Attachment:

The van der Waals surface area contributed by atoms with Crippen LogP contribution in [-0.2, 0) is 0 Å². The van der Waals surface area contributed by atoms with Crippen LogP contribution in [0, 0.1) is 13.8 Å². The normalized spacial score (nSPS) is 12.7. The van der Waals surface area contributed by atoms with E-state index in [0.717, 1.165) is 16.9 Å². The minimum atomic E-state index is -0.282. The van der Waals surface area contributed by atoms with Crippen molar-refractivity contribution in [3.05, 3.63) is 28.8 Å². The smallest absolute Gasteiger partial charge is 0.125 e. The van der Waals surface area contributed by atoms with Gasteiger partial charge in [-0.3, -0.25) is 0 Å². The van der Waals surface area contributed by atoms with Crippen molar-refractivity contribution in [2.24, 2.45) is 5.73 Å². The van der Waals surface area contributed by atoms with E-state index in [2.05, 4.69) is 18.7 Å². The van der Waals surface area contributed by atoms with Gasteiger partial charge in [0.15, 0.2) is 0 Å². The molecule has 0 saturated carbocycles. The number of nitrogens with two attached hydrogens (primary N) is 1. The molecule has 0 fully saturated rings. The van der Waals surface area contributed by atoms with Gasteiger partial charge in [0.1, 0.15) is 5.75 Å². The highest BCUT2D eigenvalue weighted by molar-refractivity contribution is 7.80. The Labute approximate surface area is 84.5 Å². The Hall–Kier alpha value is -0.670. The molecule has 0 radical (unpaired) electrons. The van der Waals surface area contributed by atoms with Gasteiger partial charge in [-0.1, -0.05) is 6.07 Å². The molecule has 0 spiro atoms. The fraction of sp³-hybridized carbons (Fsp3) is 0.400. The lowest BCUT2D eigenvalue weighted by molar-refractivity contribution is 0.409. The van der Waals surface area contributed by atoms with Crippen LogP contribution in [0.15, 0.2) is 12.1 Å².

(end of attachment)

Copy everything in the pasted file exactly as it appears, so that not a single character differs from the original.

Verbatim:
The van der Waals surface area contributed by atoms with Crippen LogP contribution in [-0.2, 0) is 0 Å². The van der Waals surface area contributed by atoms with Crippen LogP contribution in [0, 0.1) is 13.8 Å². The normalized spacial score (nSPS) is 12.7. The van der Waals surface area contributed by atoms with E-state index in [0.717, 1.165) is 16.9 Å². The minimum atomic E-state index is -0.282. The van der Waals surface area contributed by atoms with Crippen molar-refractivity contribution in [3.05, 3.63) is 28.8 Å². The smallest absolute Gasteiger partial charge is 0.125 e. The van der Waals surface area contributed by atoms with Gasteiger partial charge in [-0.3, -0.25) is 0 Å². The van der Waals surface area contributed by atoms with Crippen molar-refractivity contribution in [2.24, 2.45) is 5.73 Å². The van der Waals surface area contributed by atoms with E-state index in [2.05, 4.69) is 18.7 Å². The van der Waals surface area contributed by atoms with Gasteiger partial charge in [0.15, 0.2) is 0 Å². The molecule has 0 saturated carbocycles. The number of nitrogens with two attached hydrogens (primary N) is 1. The molecule has 0 fully saturated rings. The van der Waals surface area contributed by atoms with Gasteiger partial charge in [0.1, 0.15) is 5.75 Å². The highest BCUT2D eigenvalue weighted by molar-refractivity contribution is 7.80. The Labute approximate surface area is 84.5 Å². The Hall–Kier alpha value is -0.670. The molecule has 0 radical (unpaired) electrons. The van der Waals surface area contributed by atoms with Gasteiger partial charge in [-0.1, -0.05) is 6.07 Å². The molecule has 0 spiro atoms. The fraction of sp³-hybridized carbons (Fsp3) is 0.400. The lowest BCUT2D eigenvalue weighted by molar-refractivity contribution is 0.409. The van der Waals surface area contributed by atoms with Crippen LogP contribution in [0.15, 0.2) is 12.1 Å².